Along with these pre-emptive arrests and the deployment of the Section 60 itself, there was of course the policing of the event on the Saturday and Sunday. How can one really call any event resulting in 274 arrests and 32 hospitalisations peaceful? What was the nature of these arrests? Will the police provide a breakdown of those arrested: their race, age, gender and reasons for their arrest? In light of the unprecedented police numbers on the streets of West London and the issuing of a citywide Section 60 this is the very least the Metropolitan police should be doing.

Anecdotally, I have been informed of several incidents during the carnival involving arrests. The first is that of a man who was stop and searched under a section 60 for blowing a vuvuzela. Before I relate the incident, let's make this clear: the police can stop and search under a section 60 if there has been serious violence or disorder in the vicinity. They can resort to Section(s) 43 or 47 ( sometimes invoked against people taking photographs for example) if there is sufficient grounds to 'suspect' involvement in terrorist activities.

What explanation can account for a person being stop and searched for blowing a musical instrument?  The story is recounted below by a friend who witnessed the events:

“...he was walking up Westbourne Park road with one of the free vuvuzelas they were giving out. A line of police was walking up towards him taking up most of the road. He was blowing on his horn and they deemed it to be too close to them and jumped on him and pulled him over to one side with a cop on each arm holding him in a crucifix position. around 10 cops surrounded him and one of them bruised his girlfriend's arm when she tried to help....they searched him, found nothing but continued to hold him asking for his name, address and date of birth.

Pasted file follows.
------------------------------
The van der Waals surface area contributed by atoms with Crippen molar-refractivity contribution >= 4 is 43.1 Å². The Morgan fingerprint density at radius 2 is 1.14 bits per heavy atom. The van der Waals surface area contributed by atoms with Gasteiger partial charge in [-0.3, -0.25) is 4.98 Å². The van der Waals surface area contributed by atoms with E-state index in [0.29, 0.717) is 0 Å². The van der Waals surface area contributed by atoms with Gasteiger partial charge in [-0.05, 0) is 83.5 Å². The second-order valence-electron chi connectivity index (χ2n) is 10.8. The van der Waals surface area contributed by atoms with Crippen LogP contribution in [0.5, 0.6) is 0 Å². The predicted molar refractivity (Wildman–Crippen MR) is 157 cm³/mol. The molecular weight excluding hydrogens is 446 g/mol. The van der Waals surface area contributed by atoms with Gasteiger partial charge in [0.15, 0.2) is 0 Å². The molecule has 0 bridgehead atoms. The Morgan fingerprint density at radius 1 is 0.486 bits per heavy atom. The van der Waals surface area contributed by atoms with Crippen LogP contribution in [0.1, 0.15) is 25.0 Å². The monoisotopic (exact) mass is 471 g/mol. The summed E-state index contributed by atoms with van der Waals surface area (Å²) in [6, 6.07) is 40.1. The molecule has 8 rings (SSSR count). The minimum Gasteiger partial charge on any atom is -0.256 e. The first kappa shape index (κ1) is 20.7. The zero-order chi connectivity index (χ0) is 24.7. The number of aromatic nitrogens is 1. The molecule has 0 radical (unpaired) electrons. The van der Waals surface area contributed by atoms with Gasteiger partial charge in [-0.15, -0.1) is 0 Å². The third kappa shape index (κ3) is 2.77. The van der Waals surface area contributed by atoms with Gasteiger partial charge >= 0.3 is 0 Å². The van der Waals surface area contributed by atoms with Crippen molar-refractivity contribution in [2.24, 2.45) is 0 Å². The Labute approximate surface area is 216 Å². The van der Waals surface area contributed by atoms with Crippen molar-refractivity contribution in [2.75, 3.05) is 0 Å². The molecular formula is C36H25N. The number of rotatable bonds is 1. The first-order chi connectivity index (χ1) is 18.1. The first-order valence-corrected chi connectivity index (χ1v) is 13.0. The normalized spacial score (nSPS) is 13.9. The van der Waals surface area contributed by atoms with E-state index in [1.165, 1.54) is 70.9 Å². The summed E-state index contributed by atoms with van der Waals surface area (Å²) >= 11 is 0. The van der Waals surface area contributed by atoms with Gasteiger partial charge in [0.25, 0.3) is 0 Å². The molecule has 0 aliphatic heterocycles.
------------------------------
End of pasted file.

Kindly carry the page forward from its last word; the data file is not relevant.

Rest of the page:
"My mate refused to give them and asked why he was being searched: it was under section 60. He asked what violence and they claimed that blowing a horn near them equated to assault and that either way, "you are swearing aren't you, you dickhead!". A long row ensued with them allegedly threatening to nick him several times. Unable to get his name, they found his credit cards started addressing him by that name. He denied they were his so they threatened to nick him for theft! Eventually he gave them his name, DOB and address and they let him go. It took 15-20 minutes though. Officers numbers I caught where KF982, KF119 (Forest Gate). The officer who conducted the search was  a constable Elton from forest gate.”

Another incident involved a man who was arrested because he had given a 'thumbs down' to a passing cohort of police officers from the balcony of his home. As one friend of the arrestee in question recounts:

"...the arrest happened when some police were walking past us - we were on a rooftop. My friend gave them a thumbs down, and they stopped and beckoned him down. He refused to go down but they posted men on the door of the house we were in and said they wouldn't leave until we had gone down.

 "After fifteen minutes or so we went down to talk to them. The officer at the door (A) said my friend had sworn at his colleague (B). This was a lie and we said so - we all knew he had said nothing. It was clear to us they had decided to take offence at the thumbs down and had invented the swearing to justify their over-the-top reaction. Officer B shouted over 'If he denies it just arrest him'. Then Officer A told my friend to go and apologise to Officer B and he would not be arrested. He explained that my friend should be 'humble - very humble' when he apologised, he should address Officer B as 'sir', and he should not deny he had sworn.

"My friend agreed to apologise to Officer B (mostly because his mother was in the house I suspect) but felt the need to be truthful and say he hadn't sworn. For this he was arrested. His mother then went to talk to Officer B to try to clear up the misunderstanding and he threatened her with arrest. The friend was released not long after, having been told he would get a fixed penalty notice."